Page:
Lego’s Gender Bender

As a male who grew up playing with Lego toys, I never thought they were only for boys.  After reading Businessweek’s article about Lego’s decision to go after the “girl” market, I started thinking back on my childhood.  I remembered my two younger sisters not playing with Lego Blocks, but then again when I was playing with Lego Blocks they were only blocks that came with the wide hipped, bright yellow toned skinned men.  Legos have certainly evolved since then; which makes sense that their business model is now shifting.

In January, Lego released a new set called Lego Friends, dedicated to girls.  This new set includes a cast of characters that have been updated from the toupee wearing, yellow block men of the past.  Instead, these female cast of characters are not only equipped with great accessories but with back stories.  The team at Lego didn’t stop there; they also changed the way the Lego construction blocks are packaged and have made these Logo Friends online interactive.  Needles to say, the team at Lego definitely did their homework with this one.

But will it work?

Lego spent years, decades, carving a clever niche in the “boy” market.  Money and time spent on marketing, research development, to make sure all boys in the modern world wanted…nay needed Legos.  Is Lego adjusting to the times or are they biting off more than they can chew?

When reading the Businessweek article, I thought about my business.  The bank I work at has a certain target market which we pursue.  In order for us to go after a completely new niche, there would have to be several changes that would need to happen.  In order to make those changes happen, valuable time and additional funds would need to focus on our new demographic; but we would also need to give enough attention to our current customer base/niche so that we would not lose market share in that valuable area.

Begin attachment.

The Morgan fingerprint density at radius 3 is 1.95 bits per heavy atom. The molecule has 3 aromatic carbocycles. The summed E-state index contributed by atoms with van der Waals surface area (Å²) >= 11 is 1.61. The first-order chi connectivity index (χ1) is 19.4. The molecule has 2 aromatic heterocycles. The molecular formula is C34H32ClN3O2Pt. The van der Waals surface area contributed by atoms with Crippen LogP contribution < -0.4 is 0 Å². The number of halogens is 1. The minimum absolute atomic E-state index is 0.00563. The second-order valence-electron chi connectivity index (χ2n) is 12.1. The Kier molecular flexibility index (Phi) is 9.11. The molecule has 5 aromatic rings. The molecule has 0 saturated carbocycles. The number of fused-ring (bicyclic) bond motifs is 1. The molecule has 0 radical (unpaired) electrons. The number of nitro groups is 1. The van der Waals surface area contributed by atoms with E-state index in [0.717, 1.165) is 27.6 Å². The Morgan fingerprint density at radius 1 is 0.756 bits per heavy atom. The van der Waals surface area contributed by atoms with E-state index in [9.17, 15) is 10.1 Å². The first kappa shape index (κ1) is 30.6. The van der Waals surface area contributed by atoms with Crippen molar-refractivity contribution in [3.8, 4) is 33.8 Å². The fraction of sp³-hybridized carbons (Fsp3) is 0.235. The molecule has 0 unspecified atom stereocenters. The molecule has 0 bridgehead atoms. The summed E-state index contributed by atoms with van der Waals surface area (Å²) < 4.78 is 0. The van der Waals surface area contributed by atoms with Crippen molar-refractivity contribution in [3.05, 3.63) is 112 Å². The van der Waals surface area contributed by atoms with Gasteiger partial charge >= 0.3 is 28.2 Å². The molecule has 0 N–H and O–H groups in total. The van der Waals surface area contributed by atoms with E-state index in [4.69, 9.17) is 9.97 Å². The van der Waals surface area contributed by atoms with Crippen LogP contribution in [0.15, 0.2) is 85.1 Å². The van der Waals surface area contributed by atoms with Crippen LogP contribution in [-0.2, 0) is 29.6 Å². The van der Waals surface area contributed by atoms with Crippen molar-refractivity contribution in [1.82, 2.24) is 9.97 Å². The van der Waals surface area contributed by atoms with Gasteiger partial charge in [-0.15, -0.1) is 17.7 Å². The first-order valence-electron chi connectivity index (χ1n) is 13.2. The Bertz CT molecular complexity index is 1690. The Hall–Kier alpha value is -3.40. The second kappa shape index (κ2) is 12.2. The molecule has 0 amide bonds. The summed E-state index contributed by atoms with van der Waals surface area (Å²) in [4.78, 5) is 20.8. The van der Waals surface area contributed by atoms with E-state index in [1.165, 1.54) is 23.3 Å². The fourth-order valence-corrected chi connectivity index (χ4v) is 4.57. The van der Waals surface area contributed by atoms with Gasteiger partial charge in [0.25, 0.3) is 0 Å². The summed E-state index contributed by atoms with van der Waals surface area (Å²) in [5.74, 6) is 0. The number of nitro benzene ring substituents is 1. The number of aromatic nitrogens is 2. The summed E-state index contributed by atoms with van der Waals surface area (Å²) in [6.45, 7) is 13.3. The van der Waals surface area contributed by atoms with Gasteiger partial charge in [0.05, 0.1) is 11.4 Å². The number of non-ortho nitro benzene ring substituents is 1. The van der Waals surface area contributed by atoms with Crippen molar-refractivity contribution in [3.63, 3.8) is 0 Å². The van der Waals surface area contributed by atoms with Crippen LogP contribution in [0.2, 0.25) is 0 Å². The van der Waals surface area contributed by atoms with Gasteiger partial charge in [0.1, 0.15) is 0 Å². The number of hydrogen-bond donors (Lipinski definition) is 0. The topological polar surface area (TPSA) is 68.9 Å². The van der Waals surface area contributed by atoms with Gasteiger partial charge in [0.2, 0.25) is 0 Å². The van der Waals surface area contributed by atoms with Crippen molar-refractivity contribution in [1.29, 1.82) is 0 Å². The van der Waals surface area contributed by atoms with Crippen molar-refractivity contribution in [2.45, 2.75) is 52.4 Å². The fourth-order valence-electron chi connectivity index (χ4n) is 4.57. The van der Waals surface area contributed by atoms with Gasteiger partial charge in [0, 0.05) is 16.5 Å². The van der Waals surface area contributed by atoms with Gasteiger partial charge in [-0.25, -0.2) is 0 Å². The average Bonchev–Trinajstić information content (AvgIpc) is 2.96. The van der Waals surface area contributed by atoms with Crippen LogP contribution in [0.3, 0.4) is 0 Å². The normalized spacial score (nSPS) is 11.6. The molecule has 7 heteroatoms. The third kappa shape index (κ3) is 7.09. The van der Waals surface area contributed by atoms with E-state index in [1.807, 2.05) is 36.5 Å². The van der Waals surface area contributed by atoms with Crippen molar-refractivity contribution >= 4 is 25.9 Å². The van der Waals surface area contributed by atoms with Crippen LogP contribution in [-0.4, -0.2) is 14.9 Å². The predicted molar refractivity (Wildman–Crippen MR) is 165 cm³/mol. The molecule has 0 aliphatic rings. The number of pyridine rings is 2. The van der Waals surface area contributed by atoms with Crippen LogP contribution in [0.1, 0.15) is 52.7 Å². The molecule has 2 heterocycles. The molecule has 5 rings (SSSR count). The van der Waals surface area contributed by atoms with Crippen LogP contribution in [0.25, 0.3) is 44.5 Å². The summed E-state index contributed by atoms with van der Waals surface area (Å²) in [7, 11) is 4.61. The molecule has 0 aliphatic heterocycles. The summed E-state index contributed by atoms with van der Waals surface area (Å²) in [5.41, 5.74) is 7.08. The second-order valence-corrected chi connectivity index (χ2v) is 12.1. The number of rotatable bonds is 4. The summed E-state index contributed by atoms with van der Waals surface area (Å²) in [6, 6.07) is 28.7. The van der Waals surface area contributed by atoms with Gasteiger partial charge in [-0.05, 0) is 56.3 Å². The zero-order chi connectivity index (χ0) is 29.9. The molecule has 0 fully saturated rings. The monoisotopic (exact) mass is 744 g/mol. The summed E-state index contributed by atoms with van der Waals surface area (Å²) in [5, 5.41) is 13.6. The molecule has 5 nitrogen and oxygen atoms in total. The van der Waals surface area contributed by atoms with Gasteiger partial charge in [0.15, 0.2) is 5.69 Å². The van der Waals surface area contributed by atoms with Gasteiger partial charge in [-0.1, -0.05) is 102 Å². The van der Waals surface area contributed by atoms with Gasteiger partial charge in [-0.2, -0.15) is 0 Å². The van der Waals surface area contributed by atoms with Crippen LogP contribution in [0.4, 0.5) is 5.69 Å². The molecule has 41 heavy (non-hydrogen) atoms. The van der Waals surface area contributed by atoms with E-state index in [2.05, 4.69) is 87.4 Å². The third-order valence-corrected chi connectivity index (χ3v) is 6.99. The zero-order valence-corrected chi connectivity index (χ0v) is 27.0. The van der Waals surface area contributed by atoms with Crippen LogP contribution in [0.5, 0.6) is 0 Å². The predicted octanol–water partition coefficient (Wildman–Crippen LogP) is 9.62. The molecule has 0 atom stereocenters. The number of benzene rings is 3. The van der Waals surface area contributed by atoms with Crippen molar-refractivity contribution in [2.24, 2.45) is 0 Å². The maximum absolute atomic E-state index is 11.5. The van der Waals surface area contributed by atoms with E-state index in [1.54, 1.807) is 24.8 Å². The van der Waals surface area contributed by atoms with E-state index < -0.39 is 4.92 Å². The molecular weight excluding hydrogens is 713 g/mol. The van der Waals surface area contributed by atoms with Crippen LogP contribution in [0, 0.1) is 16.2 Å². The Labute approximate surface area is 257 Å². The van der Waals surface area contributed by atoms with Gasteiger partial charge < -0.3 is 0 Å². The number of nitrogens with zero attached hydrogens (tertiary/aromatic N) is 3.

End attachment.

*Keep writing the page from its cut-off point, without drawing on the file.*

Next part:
In other words, we would end up trying to satisfy everyone and not exceed anybody’s expectations.  We would become the status quo, or even worse, we would become like Mega Blok, the generic/knockoff answer to Lego (no offense to Mega Blok fans).

Think of your business, are you currently focused on one niche?  Would it make sense for your company to seek out a new, different market?  If so, what would it take to change?  Are you willing to dedicate the effort and time it takes to make that change?

Good luck to Lego, I hope they can pull it off and make it a true success story.

And now for something completely different.

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